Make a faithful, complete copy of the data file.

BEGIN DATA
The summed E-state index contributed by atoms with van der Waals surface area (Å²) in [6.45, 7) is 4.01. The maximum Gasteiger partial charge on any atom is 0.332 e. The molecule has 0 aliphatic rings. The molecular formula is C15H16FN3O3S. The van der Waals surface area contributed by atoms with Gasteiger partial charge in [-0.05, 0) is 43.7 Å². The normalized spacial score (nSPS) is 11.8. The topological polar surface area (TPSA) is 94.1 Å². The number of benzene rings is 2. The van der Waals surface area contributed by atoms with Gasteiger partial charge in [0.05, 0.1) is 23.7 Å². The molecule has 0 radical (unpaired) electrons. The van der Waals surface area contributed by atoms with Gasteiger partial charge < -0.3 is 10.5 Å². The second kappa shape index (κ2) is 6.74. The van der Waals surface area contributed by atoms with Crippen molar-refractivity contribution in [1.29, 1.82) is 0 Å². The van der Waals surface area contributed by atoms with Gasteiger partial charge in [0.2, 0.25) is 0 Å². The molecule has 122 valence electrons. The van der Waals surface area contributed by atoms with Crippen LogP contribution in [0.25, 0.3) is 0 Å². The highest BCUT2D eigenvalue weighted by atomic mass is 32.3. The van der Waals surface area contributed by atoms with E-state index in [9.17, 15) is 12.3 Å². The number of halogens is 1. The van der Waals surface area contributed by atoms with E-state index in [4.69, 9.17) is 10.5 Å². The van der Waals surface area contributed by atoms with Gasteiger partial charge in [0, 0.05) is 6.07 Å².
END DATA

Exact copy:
The summed E-state index contributed by atoms with van der Waals surface area (Å²) in [6.45, 7) is 4.01. The maximum Gasteiger partial charge on any atom is 0.332 e. The molecule has 0 aliphatic rings. The molecular formula is C15H16FN3O3S. The van der Waals surface area contributed by atoms with Gasteiger partial charge in [-0.05, 0) is 43.7 Å². The normalized spacial score (nSPS) is 11.8. The topological polar surface area (TPSA) is 94.1 Å². The number of benzene rings is 2. The van der Waals surface area contributed by atoms with Gasteiger partial charge in [0.05, 0.1) is 23.7 Å². The molecule has 0 radical (unpaired) electrons. The van der Waals surface area contributed by atoms with Gasteiger partial charge < -0.3 is 10.5 Å². The second kappa shape index (κ2) is 6.74. The van der Waals surface area contributed by atoms with Crippen molar-refractivity contribution in [1.29, 1.82) is 0 Å². The van der Waals surface area contributed by atoms with Gasteiger partial charge in [0.2, 0.25) is 0 Å². The molecule has 122 valence electrons. The van der Waals surface area contributed by atoms with Crippen LogP contribution in [0.25, 0.3) is 0 Å². The highest BCUT2D eigenvalue weighted by atomic mass is 32.3. The van der Waals surface area contributed by atoms with E-state index in [9.17, 15) is 12.3 Å². The number of halogens is 1. The van der Waals surface area contributed by atoms with E-state index in [4.69, 9.17) is 10.5 Å². The van der Waals surface area contributed by atoms with Gasteiger partial charge in [0, 0.05) is 6.07 Å².